Commonly used drugs may not be effective against autoimmune illness

March 17, 2014 by Helen Dodson, Yale University
Commonly used drugs may not be effective against autoimmune illness
Credit: Patrick Lynch

(Medical Xpress)—Drugs for autoimmune diseases like lupus that block only one of the two principal signaling pathways can activate an overabundance of one potentially disease-causing type of immune cell population over another, a Yale study has found. The findings about T lymphocytes, white blood cells that regulate the immune response, have implications for the development of new vaccination strategies and therapies for autoimmune diseases. The study appears in the Cell Press journal Immunity.

The researchers studied this process in a model of viral infection that is similar to human influenza and certain autoimmune diseases like (SLE). They uncovered opposing roles for signaling pathways STAT3 and type I interferon (IFN) in differentiating the T helper cells that regulate immune cell response to viruses. Blockade of one resulted in an increase of T in the other that could lead to an immune system overreaction, and, ultimately, in lupus, exacerbation of the autoimmune disease.

Patients with like contain both populations of T lymphocytes examined in this study. Previous strategies have been focused on treating patients by blocking one principal pathway or the other. Based on findings in the Yale work, such a strategy could boomerang, promoting activation of the opposing pathway, and lack of therapeutic efficacy. By contrast, the work suggests that more effective therapies should block both pathways.

"This suggests that both pathways would have to be blocked in human SLE in order not to risk exacerbation of one or the other," said senior author Dr. Joseph Craft, the Paul B. Beeson Professor of Rheumatology, professor of immunobiology, and director of the investigative medicine program at Yale School of Medicine.

Standard treatments for SLE and other autoimmune illnesses involve steroids and immunosuppressive drugs, as well as newer, cutting-edge biologics, but Craft says these are not as beneficial as the scientific community had hoped. "Our lab and others are working now on combining therapies to block pathways for both inflammation and antibody production," he said.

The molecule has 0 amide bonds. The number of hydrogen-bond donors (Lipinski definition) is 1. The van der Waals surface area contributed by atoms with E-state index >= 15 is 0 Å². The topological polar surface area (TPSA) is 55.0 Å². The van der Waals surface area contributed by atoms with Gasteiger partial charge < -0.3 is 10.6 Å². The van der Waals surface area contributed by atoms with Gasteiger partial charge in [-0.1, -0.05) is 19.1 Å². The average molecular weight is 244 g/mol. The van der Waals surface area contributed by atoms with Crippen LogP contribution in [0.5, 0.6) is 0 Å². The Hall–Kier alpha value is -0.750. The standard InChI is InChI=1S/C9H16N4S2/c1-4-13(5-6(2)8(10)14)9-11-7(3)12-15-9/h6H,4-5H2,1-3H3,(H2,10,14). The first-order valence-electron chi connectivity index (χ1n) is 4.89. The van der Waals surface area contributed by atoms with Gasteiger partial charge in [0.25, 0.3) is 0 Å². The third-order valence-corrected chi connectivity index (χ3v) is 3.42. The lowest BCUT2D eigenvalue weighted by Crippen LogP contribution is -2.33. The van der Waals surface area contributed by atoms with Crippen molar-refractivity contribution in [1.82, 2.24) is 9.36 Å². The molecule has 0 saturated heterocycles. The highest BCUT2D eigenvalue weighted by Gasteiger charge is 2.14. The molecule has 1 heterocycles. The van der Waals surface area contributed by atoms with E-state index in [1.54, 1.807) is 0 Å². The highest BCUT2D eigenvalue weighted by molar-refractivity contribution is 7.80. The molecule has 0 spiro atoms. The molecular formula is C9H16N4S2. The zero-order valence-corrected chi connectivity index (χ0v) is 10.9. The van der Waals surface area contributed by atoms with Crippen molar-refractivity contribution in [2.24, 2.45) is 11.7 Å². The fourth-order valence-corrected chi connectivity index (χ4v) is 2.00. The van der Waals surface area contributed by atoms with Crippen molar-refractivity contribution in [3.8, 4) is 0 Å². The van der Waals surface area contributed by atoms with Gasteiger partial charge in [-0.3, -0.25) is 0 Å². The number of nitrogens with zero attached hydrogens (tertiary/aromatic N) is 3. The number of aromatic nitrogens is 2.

Explore further: Genetic mutation causes lupus in mice

Related Stories

Genetic mutation causes lupus in mice

January 3, 2014
Yale researchers have identified a genetic mutation that leads to lupus in mice. The discovery could open the way for development of therapies that target the mutation. The study appears in Cell Reports.

Unique individual demonstrates desired immune response to HIV virus

March 10, 2014
One person's unique ability to fight HIV has provided key insights into an immune response that researchers now hope to trigger with a vaccine, according to findings reported by a team that includes Duke Medicine scientists.

Newly identified immune receptor may activate B cells in autoimmunity

December 18, 2013
A newly identified immune protein influences each person's response to vaccines and risk for autoimmune diseases like lupus and multiple sclerosis, according to a study published today by researchers from the School of Medicine ...

Mutation drives viral sensors to initiate autoimmune disease

January 26, 2012
A new study uses a mouse model of a human autoimmune disease to reveal how abnormal regulation of the intracellular sensors that detect invading viruses can lead to autoimmune pathology. The research, published online on ...

Vitamin D supplements may benefit lupus patients

October 16, 2012
A new clinical study published in BioMedCentral's open access journal Arthritis Research and Therapy provides preliminary evidence that vitamin D supplementation could be considered an immunomodulatory agent for systemic ...

Recommended for you

Researchers discover key driver of atopic dermatitis

January 17, 2018
Severe eczema, also known as atopic dermatitis, is a chronic inflammatory skin condition that is driven by an allergic reaction. In their latest study, researchers at La Jolla Institute reveal an important player that promotes ...

Who might benefit from immunotherapy? New study suggests possible marker

January 16, 2018
While immunotherapy has made a big impact on cancer treatment, the fact remains that only about a quarter of patients respond to these treatments.

Researchers identify new way to unmask melanoma cells to the immune system

January 16, 2018
system, which enables these deadly skin cancers to grow and spread.

How the immune system's key organ regenerates itself

January 15, 2018
With advances in cancer immunotherapy splashing across headlines, the immune system's powerful cancer assassins—T cells—have become dinner-table conversation. But hiding in plain sight behind that "T" is the organ from ...

Immunosuppressive cells in newborns play important role in controlling inflammation in early life

January 15, 2018
New research led by The Wistar Institute, in collaboration with Sun Yat-sen University in China, has characterized the transitory presence of myeloid-derived suppressor cells (MDSCs) in mouse and human newborns, revealing ...

Memory loss from West Nile virus may be preventable

January 15, 2018
More than 10,000 people in the United States are living with memory loss and other persistent neurological problems that occur after West Nile virus infects the brain.

0 comments

Please sign in to add a comment. Registration is free, and takes less than a minute. Read more

Click here to reset your password.
Sign in to get notified via email when new comments are made.